Former President Trump is fueling questions over how he’ll approach the second GOP presidential primary debate later this month as his lead in polls appears to be solidifying.

The former president’s allies have already signaled he’ll skip the next debate, which is being hosted Sept. 27 by Fox Business at the Ronald Reagan Presidential Library in Simi Valley, Calif.

But speculation is also growing as to how Trump will seek to counterprogram the event, where most of his rivals — including Florida Gov. Ron DeSantis (R) and former Vice President Mike Pence — are expected to gather.

“President Trump usually comes up with something creative, but also it’s not really necessary,” Rep. Lauren Boebert (R-Colo.), a prominent Trump ally, told The Hill. “… He has been out and about with the people for nearly three years now since he left the White House. He has still had a very strong presence throughout our nation,”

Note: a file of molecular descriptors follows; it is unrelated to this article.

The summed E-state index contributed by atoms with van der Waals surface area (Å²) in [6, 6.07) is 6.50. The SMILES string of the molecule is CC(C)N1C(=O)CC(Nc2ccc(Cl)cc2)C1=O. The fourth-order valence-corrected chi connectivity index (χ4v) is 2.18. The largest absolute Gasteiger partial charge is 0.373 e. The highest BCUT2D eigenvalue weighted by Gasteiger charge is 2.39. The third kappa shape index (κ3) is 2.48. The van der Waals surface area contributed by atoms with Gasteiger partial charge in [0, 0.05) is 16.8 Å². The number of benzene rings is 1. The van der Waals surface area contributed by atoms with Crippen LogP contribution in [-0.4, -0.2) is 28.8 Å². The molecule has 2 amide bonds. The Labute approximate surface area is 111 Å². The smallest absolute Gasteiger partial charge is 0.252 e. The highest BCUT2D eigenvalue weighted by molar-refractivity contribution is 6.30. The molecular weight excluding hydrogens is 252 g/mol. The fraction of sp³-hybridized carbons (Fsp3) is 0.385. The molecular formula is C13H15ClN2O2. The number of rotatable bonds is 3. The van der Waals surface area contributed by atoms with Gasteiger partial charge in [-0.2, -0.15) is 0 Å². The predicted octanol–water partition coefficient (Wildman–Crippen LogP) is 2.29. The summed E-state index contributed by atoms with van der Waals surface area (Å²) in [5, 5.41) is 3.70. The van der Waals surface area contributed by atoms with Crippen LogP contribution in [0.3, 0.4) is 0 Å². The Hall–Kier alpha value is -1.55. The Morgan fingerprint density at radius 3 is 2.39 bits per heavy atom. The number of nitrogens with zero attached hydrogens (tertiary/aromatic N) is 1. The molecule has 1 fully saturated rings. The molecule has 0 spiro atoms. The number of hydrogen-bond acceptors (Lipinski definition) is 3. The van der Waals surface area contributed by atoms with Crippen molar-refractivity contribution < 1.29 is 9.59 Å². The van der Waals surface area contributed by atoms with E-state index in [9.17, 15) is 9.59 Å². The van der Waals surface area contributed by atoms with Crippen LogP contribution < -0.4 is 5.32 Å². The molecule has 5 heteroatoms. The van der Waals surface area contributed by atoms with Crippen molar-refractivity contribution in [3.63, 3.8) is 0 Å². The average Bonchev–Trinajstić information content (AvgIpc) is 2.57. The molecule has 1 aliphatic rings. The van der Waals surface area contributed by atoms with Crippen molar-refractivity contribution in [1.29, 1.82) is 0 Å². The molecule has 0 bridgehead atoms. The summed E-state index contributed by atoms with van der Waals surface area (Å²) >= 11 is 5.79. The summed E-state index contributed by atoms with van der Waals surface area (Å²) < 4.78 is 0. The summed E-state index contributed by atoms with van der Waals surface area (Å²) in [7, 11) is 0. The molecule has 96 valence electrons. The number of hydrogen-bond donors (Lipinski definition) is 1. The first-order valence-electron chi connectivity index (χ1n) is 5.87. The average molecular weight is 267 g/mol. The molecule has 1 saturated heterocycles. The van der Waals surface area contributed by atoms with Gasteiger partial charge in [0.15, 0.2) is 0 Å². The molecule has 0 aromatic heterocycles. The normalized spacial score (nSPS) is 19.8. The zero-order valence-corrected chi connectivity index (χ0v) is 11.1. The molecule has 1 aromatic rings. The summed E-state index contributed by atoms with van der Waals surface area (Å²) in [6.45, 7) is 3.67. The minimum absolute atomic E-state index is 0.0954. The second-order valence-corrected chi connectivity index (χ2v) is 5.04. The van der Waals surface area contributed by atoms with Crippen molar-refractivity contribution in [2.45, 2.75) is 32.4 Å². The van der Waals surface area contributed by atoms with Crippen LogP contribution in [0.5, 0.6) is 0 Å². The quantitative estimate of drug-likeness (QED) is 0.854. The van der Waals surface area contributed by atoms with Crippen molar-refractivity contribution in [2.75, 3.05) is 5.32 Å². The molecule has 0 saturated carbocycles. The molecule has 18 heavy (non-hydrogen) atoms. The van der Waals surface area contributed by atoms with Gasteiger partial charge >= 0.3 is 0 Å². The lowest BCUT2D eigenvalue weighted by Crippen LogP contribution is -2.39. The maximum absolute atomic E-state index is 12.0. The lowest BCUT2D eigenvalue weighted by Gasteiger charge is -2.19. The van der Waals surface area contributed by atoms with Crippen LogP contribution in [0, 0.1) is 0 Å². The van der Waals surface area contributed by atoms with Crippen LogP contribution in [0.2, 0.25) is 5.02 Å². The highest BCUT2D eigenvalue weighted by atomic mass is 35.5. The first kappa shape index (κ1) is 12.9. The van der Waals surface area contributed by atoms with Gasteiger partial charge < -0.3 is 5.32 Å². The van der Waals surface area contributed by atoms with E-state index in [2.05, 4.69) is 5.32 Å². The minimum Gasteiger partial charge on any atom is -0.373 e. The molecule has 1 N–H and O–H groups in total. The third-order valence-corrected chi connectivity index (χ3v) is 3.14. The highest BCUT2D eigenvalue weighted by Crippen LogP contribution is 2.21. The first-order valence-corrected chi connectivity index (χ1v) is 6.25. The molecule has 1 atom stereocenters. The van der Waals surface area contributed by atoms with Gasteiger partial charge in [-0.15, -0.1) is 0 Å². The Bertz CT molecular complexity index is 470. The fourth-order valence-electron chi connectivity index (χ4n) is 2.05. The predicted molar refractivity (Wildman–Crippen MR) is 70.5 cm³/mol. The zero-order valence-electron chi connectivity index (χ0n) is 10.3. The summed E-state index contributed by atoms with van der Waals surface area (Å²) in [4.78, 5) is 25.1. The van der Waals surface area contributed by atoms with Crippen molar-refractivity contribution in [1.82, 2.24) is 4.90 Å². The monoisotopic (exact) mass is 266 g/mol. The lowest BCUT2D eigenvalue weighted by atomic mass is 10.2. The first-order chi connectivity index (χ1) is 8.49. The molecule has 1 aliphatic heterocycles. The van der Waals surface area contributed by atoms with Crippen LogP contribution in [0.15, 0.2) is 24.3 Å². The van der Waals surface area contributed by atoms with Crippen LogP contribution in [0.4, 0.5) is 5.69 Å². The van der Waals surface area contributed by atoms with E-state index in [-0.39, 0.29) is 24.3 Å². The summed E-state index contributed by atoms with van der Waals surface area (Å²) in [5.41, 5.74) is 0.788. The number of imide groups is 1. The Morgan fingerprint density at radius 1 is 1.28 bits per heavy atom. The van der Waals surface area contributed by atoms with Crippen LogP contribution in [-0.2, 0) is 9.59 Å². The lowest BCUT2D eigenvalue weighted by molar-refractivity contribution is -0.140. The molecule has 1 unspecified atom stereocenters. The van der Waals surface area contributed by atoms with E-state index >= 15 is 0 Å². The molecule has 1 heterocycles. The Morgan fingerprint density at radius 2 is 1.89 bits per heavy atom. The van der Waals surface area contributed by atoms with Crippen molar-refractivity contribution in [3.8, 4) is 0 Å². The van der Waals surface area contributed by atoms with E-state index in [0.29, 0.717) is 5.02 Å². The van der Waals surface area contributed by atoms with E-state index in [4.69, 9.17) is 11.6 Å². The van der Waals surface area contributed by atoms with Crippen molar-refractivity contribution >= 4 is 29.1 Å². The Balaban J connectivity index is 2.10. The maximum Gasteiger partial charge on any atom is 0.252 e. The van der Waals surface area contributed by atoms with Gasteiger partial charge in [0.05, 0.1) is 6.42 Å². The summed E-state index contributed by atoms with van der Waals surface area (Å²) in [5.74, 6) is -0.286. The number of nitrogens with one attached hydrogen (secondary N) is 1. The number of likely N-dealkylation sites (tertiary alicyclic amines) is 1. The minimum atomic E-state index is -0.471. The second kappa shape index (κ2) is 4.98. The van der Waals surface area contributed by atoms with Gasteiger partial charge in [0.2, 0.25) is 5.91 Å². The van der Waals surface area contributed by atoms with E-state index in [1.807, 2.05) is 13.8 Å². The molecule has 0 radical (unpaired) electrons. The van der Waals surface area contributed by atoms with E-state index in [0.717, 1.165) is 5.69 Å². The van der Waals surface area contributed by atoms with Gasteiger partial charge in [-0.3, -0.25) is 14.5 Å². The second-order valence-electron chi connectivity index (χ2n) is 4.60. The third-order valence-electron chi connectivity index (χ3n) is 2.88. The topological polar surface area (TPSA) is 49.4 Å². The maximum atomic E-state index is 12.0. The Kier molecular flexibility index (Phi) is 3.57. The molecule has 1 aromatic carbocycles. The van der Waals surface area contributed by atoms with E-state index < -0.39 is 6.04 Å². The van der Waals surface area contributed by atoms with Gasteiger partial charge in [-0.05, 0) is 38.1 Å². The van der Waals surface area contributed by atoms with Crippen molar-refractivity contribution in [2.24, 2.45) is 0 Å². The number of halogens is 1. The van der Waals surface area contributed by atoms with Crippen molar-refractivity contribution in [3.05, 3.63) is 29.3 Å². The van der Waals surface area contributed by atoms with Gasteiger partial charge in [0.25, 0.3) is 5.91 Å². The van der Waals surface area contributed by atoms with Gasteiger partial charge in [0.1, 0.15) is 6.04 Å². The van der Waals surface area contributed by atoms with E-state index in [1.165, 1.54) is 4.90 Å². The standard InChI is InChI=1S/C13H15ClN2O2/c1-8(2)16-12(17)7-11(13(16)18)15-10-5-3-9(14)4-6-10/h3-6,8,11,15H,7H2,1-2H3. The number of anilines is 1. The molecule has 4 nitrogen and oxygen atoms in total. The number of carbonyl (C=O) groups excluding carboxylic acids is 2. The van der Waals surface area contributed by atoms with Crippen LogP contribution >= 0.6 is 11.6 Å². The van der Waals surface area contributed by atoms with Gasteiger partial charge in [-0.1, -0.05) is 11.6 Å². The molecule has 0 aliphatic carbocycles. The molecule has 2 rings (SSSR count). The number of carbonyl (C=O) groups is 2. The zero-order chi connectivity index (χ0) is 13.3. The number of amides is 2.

Members of the party anticipate the former president will likely counterprogram the event after he snubbed the first debate, when he sat down for an interview with former Fox News host Tucker Carlson in a video that was released on X, formerly Twitter, instead.

“I don’t think that he has any other court appearances that he can try to strategically time and line up to kind of interfere with it, but I think they’re gonna have to try to counterprogram it in some way to try to steal some of the headlines away from the folks who are on the debate stage,” said Sarah Matthews, former Trump White House deputy secretary.

“If there’s anything I know about Trump, it’s that he loves attention,” she added.

Alex Conant, a Republican strategist who worked on Sen. Marco Rubio’s (R-Fla.) 2016 presidential campaign, also said he expected Trump to counterprogram the event, suggesting the possibility of a rally or another interview. 

Still, he said that regardless of how Trump counters the second debate, it won’t deter the significant amount of attention the second debate will attract.